By Valerie Driscoll, Lead Coach and Coaching Program Developer for Apollo Health
Salute, Salud, Skal, Saúde. Around the world, glasses clink together, and toasts are made to one another’s health. But as the toasting season approaches, I am inviting you to think about your relationship to the contents of your glass and how it truly relates to your health.
The Brain Food Pyramid Level 5: Indulgences include alcohol, for which the protocol has very specific recommendations: a little, both in quantity and frequency and make it dry red wine. This “what to do” is pretty simple in theory, but my clients often struggle mightily with the dreaded “how to do.” Alcohol should be among the least complicated of the indulgence foods to manage, as it is usually consumed alone rather than an ingredient. To not indulge in alcohol, one does not have to ask for a recipe; one simply says “no.”
It is that devil of a brain, however — the very organ that we are trying to heal — that gets in the way of our best intentions of saying no. You see, among its other functions, the brain uses story-making to help us simplify complex information. It is the brain’s shorthand of sorts: input A automatically translates to output B. By engaging in this process, the brain conserves the energy required to sort through tons of information continuously.
Stories about alcohol come up frequently in my coaching: spouses not able to drink alone, happy hours that truly cannot be happy without a beer, and a glass of wine officially ending of the workday, with each story feeling absolutely true to the storyteller.
It is here that mindfulness again proves itself a superpower of habit change. A reminder that, in its simplest form, mindfulness is about honing the skills of awareness and attention. Through the practice, we get better at noticing where our automatic stories hijack our best intentions and how to direct our attention to a different story that is better aligned with our values. The practice also requires doing this with curiosity, kindness, and a sense of data collection. When we pay attention with curiosity, teasing apart old stories even becomes an interesting game.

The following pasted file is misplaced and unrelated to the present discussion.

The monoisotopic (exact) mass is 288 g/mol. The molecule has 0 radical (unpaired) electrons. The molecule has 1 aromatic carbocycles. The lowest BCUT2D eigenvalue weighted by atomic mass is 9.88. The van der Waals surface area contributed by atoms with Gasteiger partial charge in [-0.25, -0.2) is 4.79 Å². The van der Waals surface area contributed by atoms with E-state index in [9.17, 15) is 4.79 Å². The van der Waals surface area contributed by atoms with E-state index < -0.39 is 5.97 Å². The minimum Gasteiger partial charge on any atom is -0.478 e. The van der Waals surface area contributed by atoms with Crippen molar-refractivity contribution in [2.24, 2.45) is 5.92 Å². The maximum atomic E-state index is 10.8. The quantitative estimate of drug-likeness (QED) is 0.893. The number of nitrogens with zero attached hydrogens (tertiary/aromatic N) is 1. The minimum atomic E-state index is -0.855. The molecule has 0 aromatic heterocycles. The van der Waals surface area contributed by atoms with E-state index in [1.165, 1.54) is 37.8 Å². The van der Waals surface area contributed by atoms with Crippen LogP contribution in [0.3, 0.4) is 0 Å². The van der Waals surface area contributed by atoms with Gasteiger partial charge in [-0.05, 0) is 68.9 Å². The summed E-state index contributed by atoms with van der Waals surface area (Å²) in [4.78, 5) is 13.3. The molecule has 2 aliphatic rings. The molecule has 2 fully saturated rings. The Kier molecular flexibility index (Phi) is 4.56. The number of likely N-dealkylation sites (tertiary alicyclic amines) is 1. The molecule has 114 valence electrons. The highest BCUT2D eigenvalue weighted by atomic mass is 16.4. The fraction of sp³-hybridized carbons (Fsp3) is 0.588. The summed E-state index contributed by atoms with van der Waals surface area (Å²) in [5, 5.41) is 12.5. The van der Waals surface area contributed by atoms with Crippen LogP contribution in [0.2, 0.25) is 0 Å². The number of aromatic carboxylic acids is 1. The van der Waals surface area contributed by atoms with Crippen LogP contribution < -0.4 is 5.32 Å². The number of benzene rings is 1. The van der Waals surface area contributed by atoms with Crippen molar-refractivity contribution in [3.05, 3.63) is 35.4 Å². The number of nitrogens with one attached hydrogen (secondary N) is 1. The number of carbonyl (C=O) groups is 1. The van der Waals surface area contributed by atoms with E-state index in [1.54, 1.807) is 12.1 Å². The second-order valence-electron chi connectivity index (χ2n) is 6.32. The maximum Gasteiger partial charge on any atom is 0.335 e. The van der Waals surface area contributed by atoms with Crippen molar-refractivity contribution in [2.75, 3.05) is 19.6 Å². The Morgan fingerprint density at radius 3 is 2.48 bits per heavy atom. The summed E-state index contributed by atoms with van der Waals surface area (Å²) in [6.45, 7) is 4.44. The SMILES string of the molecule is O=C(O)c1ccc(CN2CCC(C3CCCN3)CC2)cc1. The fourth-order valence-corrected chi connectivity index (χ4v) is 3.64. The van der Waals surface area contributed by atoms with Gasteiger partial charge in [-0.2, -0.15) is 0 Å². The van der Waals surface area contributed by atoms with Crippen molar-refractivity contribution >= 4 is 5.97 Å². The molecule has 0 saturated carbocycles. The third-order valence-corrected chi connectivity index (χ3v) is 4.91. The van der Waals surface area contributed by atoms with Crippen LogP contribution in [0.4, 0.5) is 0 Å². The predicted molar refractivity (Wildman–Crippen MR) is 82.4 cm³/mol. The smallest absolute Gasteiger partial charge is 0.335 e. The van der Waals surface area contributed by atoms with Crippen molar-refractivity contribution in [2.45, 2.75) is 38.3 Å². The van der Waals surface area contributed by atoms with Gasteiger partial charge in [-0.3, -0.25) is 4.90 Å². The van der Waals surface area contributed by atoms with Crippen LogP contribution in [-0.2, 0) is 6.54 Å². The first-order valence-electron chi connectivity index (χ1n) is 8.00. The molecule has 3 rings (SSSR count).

The idea for this piece came during my yearly trip to New Orleans. NOLA holds wonderful memories, many of which involve bourbon and ice. Never in a big way, but in a cozy, welcome home I am on vacation with best friends, and this is the “only place I drink bourbon kinda way.” I have written about this before because NOLA always pushes up against my protocol practice with brut force, but with every NOLA trip, it gets a little bit easier to say no to temptation. This year, although I was on the precipice of bourbon a few times, bourbon never happened. My mindfulness practice allowed me to get in the middle of my bourbon story and make consistently better choices. It also helped with my beignet, po’boy, fried oyster, and generally fried everything stories, and then helped me create a brand new story involving New Orleans and designer shoes; it was a total win-win.
If you have a bourbon/wine/egg nog/ champagne story of your own, here are some steps to try:
Remember that you are committing to a practice. When you do not get your desired outcome, go back with curiosity and self-compassion and try to learn from your experience.
Slow down and observe your current stories — notice what showed up automatically — don’t try to change the story; just watch it unfold. What is your mind trying to convince you to believe? What emotions are mingled in with the story? Where do they show up in your body? Notice it all. Now, get curious as to the difference between truth and the noise.
For me, New Orleans and bourbon it goes a little like this:
Someone asks me if I want a drink. Autopilot fires “yes,” and a little hit of happiness pings in my body. My story rapid-fire rotation: “This is a ritual of my visit, and a little bourbon will be fine. I deserve it, especially now that beignets are a thing of the past; bourbon is cool, and I am cool when I drink bourbon.”
I let myself feel it all and just observe. Then, I examine the truth: none of this relates to bourbon. The happiness comes from the ritual, great memories, and good friends, and this is where I have practiced putting my attention. The experience of being with them is the same, even with water in my rocks glass. My attention also goes to what I know to be true: there is no place where bourbon is going to improve my life, so is it worth it?
As with any of this work, strive for compassion rather than perfection and make the process interesting. Through examining my automatic stories, I have discovered so much about what really holds value in my life, and it has been a true gift, one that I hope you can also give to yourself this season.